Tag Archives: poetry

Book Notes: Brown Girl Dreaming

Brown Girl Dreaming by Jacqueline Woodson


Jacqueline Woodson’s newest book Brown Girl Dreaming tells the narrative of her childhood through a collection of poems. Woodson has won numerous awards for the work of her prolific writing career, and Brown Girl Dreaming is a finalist for the National Book Award. Here, Woodson sketches a thoughtful portrait of a herself as a girl, figuring out the world, becoming a person, and becoming a writer.

The first poems are set in Ohio, where Woodson is born. Just a year or so later, her mother takes her and two older siblings to live with her own parents in Greenville, South Carolina. Woodson’s mother tells her children, “We’re only halfway home.” She knows they won’t stay there; many of her family and friends have already moved to New York City, and that’s where they head, too.

The book deals in large part with the notion of home, a difficult one for Jackie and her siblings. Woodson imagines her mother, standing in the middle of a road, stretching her arms toward both North and South, and this is how Woodson herself is for the majority of the book. During summers in South Carolina, where the Civil Rights movement gains momentum, Woodson’s Northern speech and mannerisms differentiate her and her siblings from the other children. In New York, she longs for the beauty and richness of life with her grandparents down South.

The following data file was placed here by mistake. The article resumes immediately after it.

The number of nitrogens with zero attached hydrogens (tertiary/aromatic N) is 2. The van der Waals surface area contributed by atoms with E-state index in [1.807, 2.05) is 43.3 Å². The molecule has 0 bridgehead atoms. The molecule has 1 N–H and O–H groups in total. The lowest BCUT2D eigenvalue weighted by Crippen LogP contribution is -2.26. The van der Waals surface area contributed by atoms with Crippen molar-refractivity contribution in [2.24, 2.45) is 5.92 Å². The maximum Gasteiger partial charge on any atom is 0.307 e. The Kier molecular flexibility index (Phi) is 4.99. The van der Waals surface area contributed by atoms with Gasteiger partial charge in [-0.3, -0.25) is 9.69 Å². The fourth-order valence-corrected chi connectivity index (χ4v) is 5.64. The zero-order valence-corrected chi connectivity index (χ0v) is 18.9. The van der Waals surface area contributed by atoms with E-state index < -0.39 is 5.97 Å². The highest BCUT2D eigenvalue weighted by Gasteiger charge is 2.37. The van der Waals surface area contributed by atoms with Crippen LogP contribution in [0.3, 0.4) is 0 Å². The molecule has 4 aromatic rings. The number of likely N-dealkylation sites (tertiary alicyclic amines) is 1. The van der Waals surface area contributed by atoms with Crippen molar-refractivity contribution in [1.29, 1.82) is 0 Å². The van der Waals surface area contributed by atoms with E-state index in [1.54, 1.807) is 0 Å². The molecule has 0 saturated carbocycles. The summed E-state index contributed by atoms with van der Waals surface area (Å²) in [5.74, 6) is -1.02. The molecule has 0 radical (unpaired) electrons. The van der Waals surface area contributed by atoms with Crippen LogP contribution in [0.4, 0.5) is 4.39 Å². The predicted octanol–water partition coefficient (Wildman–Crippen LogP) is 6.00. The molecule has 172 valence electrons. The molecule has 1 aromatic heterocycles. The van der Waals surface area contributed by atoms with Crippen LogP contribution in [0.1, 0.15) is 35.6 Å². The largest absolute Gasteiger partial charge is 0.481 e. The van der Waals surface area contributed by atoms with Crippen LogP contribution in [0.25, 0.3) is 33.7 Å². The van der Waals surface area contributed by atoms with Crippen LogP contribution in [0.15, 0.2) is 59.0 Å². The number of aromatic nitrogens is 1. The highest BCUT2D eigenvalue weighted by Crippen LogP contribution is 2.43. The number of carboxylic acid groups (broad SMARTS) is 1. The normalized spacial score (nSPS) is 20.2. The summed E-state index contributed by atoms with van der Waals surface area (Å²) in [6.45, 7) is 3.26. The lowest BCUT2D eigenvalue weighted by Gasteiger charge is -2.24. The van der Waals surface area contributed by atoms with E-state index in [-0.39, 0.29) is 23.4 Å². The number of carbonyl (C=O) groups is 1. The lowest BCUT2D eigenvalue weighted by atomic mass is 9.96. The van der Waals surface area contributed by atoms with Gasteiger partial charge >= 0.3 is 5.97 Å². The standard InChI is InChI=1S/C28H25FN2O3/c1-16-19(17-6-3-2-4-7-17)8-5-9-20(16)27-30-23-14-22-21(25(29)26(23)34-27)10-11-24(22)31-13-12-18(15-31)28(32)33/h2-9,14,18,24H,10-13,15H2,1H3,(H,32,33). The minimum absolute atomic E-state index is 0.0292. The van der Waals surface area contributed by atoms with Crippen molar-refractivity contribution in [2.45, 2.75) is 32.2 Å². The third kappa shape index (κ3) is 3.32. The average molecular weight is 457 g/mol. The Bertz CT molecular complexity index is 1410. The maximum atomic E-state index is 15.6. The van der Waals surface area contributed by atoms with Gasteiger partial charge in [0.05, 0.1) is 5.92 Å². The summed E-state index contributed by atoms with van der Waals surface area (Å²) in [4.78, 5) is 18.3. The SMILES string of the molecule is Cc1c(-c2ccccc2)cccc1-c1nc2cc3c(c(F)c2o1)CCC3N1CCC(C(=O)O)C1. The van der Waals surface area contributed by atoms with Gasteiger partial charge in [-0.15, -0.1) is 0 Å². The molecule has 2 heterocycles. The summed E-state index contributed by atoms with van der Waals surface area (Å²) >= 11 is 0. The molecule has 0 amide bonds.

Family is the defining element of Woodson’s childhood.  The love she feels from her mother, grandparents, and extended family tethers her, protects her, and makes her strong. Much of who she is, from physical traits like the gap between her teeth to her love of telling stories, she traces back to her family. They also give Woodson the strength to be different, to find her own path, to pursue her passion for writing. Watching her brother sing in a school concert, young Jackie revels in the realization that each of us has a unique brilliance. Her brilliance, she knows, is words.

As a child, Jackie announces that she’s going to be a writer. She cherishes an empty notebook, learns by mimicking greats like Langston Hughes, writes songs, and binds her own book of poetry. Like home and the love of her family, writing makes her feel powerful. She sees early on that writing is a gift, and a key.

These are the first of Woodson’s poems that I’ve read, and I enjoy them just as much as I enjoy her beautiful prose. Some of these poems are vignettes, some descriptions, and some just ideas, like the poem “how to listen #7:”

Even the silence

has a story to tell you.

Just listen. Listen.

One of my favorite poems tells of the warm nights when Jackie and her siblings sit as quietly as they can, listening to the adults tell stories. They’re careful to be invisible, because as soon as the adults remember their presence, they’ll be sent away from the grown-up talk. In their bed later, Jackie repeats the stories aloud, over and over, until well after her siblings are asleep. Woodson’s writing reminds me of the awe we have as children, the hush and magic in moments as simple as whispering to your best friends in the dark. Through writing Brown Girl Dreaming, Woodson recreates that magic, and allows us to go back there with her.

This is a wonderful book for children in upper grades and beyond, particularly those children who love reading and writing stories. They’re likely to be inspired to pick up an empty notebook and start filling it. I know I am.

How to Love a Poem

  • Read it. Out loud.